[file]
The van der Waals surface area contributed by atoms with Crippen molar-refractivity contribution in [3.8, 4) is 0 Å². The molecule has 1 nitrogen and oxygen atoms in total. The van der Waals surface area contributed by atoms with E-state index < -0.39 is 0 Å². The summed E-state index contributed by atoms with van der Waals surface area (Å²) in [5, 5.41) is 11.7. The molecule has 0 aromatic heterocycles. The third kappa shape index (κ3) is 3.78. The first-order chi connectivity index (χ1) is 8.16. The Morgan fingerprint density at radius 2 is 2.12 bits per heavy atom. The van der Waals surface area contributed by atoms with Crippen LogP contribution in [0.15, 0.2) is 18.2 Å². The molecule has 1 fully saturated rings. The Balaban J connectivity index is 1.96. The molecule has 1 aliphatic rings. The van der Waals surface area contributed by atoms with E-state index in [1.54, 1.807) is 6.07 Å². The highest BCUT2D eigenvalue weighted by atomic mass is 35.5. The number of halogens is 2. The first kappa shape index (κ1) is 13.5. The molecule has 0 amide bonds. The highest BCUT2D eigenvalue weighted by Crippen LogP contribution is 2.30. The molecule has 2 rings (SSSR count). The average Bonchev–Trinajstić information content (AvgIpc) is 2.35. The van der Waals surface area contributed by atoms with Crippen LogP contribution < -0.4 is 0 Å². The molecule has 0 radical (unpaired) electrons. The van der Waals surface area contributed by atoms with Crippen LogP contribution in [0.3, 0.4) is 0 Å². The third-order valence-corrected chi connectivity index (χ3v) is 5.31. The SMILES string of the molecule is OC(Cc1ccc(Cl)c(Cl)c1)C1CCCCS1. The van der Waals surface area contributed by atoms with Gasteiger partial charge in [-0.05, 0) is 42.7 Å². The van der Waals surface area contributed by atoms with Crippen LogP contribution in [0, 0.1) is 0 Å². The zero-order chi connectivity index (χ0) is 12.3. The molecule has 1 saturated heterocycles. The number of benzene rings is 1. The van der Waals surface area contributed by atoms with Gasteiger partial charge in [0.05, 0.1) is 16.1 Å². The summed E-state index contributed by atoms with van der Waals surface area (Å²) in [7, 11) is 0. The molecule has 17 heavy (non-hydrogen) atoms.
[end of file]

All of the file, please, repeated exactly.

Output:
The van der Waals surface area contributed by atoms with Crippen molar-refractivity contribution in [3.8, 4) is 0 Å². The molecule has 1 nitrogen and oxygen atoms in total. The van der Waals surface area contributed by atoms with E-state index < -0.39 is 0 Å². The summed E-state index contributed by atoms with van der Waals surface area (Å²) in [5, 5.41) is 11.7. The molecule has 0 aromatic heterocycles. The third kappa shape index (κ3) is 3.78. The first-order chi connectivity index (χ1) is 8.16. The Morgan fingerprint density at radius 2 is 2.12 bits per heavy atom. The van der Waals surface area contributed by atoms with Crippen LogP contribution in [0.15, 0.2) is 18.2 Å². The molecule has 1 fully saturated rings. The Balaban J connectivity index is 1.96. The molecule has 1 aliphatic rings. The van der Waals surface area contributed by atoms with E-state index in [1.54, 1.807) is 6.07 Å². The highest BCUT2D eigenvalue weighted by atomic mass is 35.5. The number of halogens is 2. The first kappa shape index (κ1) is 13.5. The molecule has 0 amide bonds. The highest BCUT2D eigenvalue weighted by Crippen LogP contribution is 2.30. The molecule has 2 rings (SSSR count). The average Bonchev–Trinajstić information content (AvgIpc) is 2.35. The van der Waals surface area contributed by atoms with Crippen LogP contribution < -0.4 is 0 Å². The molecule has 0 radical (unpaired) electrons. The van der Waals surface area contributed by atoms with Crippen LogP contribution in [0.3, 0.4) is 0 Å². The third-order valence-corrected chi connectivity index (χ3v) is 5.31. The SMILES string of the molecule is OC(Cc1ccc(Cl)c(Cl)c1)C1CCCCS1. The van der Waals surface area contributed by atoms with Gasteiger partial charge in [-0.05, 0) is 42.7 Å². The van der Waals surface area contributed by atoms with Crippen LogP contribution in [0, 0.1) is 0 Å². The zero-order chi connectivity index (χ0) is 12.3. The molecule has 1 saturated heterocycles. The number of benzene rings is 1. The van der Waals surface area contributed by atoms with Gasteiger partial charge in [0.05, 0.1) is 16.1 Å². The summed E-state index contributed by atoms with van der Waals surface area (Å²) in [7, 11) is 0. The molecule has 17 heavy (non-hydrogen) atoms.